Semi-Autobiographical Film Based On Screenwriter's Last Interview With 'Fantasy Island' Star Hervé Villechaize & His Suicide Shortly Thereafter
James McAvoy certainly has more than a few options for films. The star of the upcoming "X-Men: First Class" will be filming the British crime thriller "Welcome to the Punch" this summer and is being courted by Joe Wright for "Anna Karenina" which will shoot this fall. But he's now eyeing another project that has been generating some heat among young actors around town.
We're told that the script is out to McAvoy for "Anvil! The Story of Anvil" director Sacha Gervasi's feature-length follow-up, "My Dinner With Hervé." The actor is one of a handful also interested, but we're told he'll be reading soon and a decision on a lead should be locked down shortly. The film revolves around the last days of Hervé Villechaize, aka Tattoo -- the famous dwarf on TV's "Fantasy Island." Written by and based on Gervasi's true-life experiences, 'Herve' is both personal and semi-autobiographical -- Gervasi was actually the last journalist to interview Villechaize before he committed suicide in 1993. In fact, after essentially telling Gervasi his life story for a magazine feature profile piece and dredging up a lot of his painful past and upbringing, Villechaize killed himself just a few days later.
The writer/filmmaker said a while back, "Herve wasn’t just a pop culture icon; he was one of the most charming, cultured and dangerous people I’ve ever met. His is the story of a unique misfit trying to find his place in the world."
"It's a dinner interview as he flashes back on his life," Gervasi explained in a separate interview about the project and its planned narrative structure. And having read the script -- or at least an early version of it -- that's pretty much the case. In the drama, Gervasi (to be played by the soon-to-be cast lead) is a journo sent on assignment from the U.K. to interview a famous U.S. writer, but then a rival hack steals his assignment and then the embittered writer has to instead interview what is then a very washed-up and in very poor health Villechaize. The relationship is adversarial and Villechaize -- as Gervasi notes in the aforementioned quote -- is dangerous, unhinged and yet charming, affable and smart. Through the course of their dinner interview the diminutive actor reflects back on life and the journo begins to discover a newfound appreciation and respect for the actor's painful life experiences.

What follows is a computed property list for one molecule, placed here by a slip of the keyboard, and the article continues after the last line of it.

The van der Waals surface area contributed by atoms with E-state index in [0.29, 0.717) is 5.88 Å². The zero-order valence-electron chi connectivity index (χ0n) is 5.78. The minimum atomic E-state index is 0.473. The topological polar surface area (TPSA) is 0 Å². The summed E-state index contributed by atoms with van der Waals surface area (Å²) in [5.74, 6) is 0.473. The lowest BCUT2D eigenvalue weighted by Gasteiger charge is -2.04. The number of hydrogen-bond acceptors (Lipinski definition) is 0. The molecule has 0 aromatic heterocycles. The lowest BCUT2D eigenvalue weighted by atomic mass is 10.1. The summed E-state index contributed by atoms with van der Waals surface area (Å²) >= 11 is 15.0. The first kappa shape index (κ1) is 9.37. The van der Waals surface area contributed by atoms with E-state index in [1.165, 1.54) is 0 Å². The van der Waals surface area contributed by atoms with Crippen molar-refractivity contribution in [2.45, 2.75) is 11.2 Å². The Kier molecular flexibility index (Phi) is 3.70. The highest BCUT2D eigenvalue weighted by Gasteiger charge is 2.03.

A quick bit of trivia: Ryan Gosling had been eyeing the film. He confirmed to us during press rounds for "Blue Valentine" last year that he had been in discussions for the film, but has since moved on. A new draft of the script has just been delivered and the film sounds like it's going to be coming together very shortly. Writer Steven Zaillian and Mandate Pictures are producing through their co-venture Film Rites with Garrett Basch.